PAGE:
WETHERSFIELD, Conn. (WTNH) — In the first full fiscal year since the COVID-19 pandemic hit, the state has shattered its prior record for sales tax collection. Nearly $5.3-billion was collected from June to June — more than a $630-million increase from the fiscal year 2020.
Some of that money will stay with restaurant owners. They have been granted a special “meals sales tax” remittance week.
The Charles, nestled in a 1790 home in the heart of Old Wethersfield, opened in the middle of the pandemic — a risky move.
“We had a lot of decisions to make to make sure we could survive the pandemic,” Bryce Hardy, the owner of The Charles, told News 8.
COVID-19 meant less than maximum capacity. Add to that, a worker shortage, supply chain issues, and rising costs.
Scott Dolch, the president of the Connecticut Restaurant Industry Association, said inflation is tricky.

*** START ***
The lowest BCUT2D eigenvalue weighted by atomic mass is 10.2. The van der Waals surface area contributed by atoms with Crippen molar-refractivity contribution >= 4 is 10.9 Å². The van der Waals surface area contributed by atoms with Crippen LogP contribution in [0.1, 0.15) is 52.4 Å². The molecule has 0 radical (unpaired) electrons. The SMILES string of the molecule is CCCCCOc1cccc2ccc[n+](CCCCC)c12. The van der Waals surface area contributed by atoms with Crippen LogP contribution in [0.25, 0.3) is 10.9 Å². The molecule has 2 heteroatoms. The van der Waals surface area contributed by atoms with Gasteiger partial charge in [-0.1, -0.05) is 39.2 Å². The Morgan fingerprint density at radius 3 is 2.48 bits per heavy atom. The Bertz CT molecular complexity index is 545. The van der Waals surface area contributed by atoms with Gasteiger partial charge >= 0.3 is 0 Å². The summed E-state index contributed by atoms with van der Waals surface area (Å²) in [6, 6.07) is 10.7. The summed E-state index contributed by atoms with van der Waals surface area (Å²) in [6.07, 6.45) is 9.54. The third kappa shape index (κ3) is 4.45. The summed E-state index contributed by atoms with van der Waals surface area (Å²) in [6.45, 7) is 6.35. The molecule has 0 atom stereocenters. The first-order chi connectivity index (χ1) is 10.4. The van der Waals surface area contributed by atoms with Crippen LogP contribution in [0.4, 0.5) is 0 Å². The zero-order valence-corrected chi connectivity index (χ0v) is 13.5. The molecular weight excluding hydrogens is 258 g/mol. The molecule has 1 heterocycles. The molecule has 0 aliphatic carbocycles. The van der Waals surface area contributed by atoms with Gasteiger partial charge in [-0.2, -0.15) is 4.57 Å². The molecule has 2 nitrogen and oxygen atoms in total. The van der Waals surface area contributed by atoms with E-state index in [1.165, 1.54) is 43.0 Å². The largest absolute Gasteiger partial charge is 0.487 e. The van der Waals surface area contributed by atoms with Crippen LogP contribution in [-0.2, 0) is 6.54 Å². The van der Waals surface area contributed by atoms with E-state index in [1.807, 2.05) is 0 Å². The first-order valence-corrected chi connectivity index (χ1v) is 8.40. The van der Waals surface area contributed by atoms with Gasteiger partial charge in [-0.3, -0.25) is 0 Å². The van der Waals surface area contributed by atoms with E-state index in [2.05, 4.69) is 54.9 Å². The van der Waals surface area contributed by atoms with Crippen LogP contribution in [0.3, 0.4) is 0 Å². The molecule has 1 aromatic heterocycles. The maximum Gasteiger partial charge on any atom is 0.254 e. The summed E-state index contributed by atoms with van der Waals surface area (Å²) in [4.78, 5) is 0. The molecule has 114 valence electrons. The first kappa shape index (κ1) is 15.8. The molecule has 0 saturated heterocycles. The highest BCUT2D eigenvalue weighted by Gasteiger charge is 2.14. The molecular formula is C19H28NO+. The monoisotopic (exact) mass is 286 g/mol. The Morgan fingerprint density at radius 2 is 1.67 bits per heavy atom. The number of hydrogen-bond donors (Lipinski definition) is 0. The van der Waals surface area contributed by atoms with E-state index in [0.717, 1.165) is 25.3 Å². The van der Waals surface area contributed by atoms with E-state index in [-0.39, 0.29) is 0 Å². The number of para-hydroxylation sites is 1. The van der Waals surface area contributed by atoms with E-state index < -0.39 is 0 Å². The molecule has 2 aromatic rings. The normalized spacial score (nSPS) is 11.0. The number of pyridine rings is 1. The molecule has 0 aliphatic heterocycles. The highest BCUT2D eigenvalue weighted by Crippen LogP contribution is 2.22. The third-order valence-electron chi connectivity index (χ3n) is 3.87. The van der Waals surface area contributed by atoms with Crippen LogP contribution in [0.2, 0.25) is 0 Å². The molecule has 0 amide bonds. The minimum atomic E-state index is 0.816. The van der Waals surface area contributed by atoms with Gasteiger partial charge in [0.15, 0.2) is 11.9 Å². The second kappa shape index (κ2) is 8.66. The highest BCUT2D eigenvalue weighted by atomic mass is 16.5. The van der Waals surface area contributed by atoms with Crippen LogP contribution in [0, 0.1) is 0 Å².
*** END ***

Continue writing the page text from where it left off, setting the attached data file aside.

“Inflation is real,” Dolch said. “Everyone knows it when you go into a grocery store and see what you pay for milk and eggs. The same thing is happening in the back of the house.”
This means restaurants are paying a premium for ingredients and trying to balance menu item pricing. They are spending money on outdoor dining and safe spaces inside, including special air filtration systems.
“A lot of the costs I’m going to be getting back from the sales tax is going to be going towards recouping those funds,” Hardy said.
He’s referring to the state passing a law designating a meals sales tax remittance week. Restaurant owners can choose one of three weeks in the year to keep the cash.
- Aug. 1, 2021, to Aug. 7, 2021;
- Dec. 12, 2021, to Dec. 18, 2021; or
- May 15, 2022, to May 21, 2022
Dolch said it’s like an in-house grant.
“It allows all restaurants across the state of Connecticut to take the 7.35% sales tax that would normally be given back to the state, and they get to keep that,” Dolch said.
Hardy chose to use the designated week in August. He said he was uncertain about the winter months and consumer confidence.
“Our sales were up in the fall, and I wasn’t sure what was going to happen in the winter,” he said.
For some in the industry, it is helping them recover. For The Charles and other newcomers, it’s about moving on and growing their business.
“We’ve been very fortunate to have the support of our Wethersfield community and beyond,” Hardy said.
State lawmakers are looking at allowing outdoor dining permits to go beyond March and making to-go cocktails permanent.